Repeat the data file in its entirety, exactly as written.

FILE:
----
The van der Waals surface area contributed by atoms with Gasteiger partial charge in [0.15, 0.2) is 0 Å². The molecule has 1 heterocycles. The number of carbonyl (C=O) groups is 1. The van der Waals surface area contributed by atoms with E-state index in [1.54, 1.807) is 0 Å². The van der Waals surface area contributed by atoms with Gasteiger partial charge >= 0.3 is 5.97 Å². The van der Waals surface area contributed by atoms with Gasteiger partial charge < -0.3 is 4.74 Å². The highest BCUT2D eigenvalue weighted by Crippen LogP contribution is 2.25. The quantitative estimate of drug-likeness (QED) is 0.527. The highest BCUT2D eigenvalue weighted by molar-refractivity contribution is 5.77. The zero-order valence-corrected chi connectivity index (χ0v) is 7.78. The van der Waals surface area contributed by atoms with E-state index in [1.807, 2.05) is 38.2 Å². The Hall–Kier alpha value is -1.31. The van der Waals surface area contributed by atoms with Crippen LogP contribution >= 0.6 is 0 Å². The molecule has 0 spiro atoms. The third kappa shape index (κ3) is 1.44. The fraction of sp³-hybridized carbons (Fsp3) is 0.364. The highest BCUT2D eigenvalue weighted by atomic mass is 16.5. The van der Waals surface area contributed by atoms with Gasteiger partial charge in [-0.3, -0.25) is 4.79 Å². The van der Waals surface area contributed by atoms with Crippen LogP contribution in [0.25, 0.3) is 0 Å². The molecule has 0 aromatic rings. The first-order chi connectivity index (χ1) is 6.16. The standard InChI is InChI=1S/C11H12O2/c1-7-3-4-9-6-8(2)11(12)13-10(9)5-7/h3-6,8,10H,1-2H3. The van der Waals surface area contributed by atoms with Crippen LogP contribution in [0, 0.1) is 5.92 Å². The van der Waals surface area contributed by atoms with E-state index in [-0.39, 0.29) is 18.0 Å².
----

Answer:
The van der Waals surface area contributed by atoms with Gasteiger partial charge in [0.15, 0.2) is 0 Å². The molecule has 1 heterocycles. The number of carbonyl (C=O) groups is 1. The van der Waals surface area contributed by atoms with E-state index in [1.54, 1.807) is 0 Å². The van der Waals surface area contributed by atoms with Gasteiger partial charge >= 0.3 is 5.97 Å². The van der Waals surface area contributed by atoms with Gasteiger partial charge < -0.3 is 4.74 Å². The highest BCUT2D eigenvalue weighted by Crippen LogP contribution is 2.25. The quantitative estimate of drug-likeness (QED) is 0.527. The highest BCUT2D eigenvalue weighted by molar-refractivity contribution is 5.77. The zero-order valence-corrected chi connectivity index (χ0v) is 7.78. The van der Waals surface area contributed by atoms with E-state index in [1.807, 2.05) is 38.2 Å². The Hall–Kier alpha value is -1.31. The van der Waals surface area contributed by atoms with Crippen LogP contribution >= 0.6 is 0 Å². The molecule has 0 spiro atoms. The third kappa shape index (κ3) is 1.44. The fraction of sp³-hybridized carbons (Fsp3) is 0.364. The highest BCUT2D eigenvalue weighted by atomic mass is 16.5. The van der Waals surface area contributed by atoms with Gasteiger partial charge in [-0.3, -0.25) is 4.79 Å². The van der Waals surface area contributed by atoms with Crippen LogP contribution in [0.25, 0.3) is 0 Å². The molecule has 0 aromatic rings. The first-order chi connectivity index (χ1) is 6.16. The standard InChI is InChI=1S/C11H12O2/c1-7-3-4-9-6-8(2)11(12)13-10(9)5-7/h3-6,8,10H,1-2H3. The van der Waals surface area contributed by atoms with Crippen LogP contribution in [0, 0.1) is 5.92 Å². The van der Waals surface area contributed by atoms with E-state index in [-0.39, 0.29) is 18.0 Å².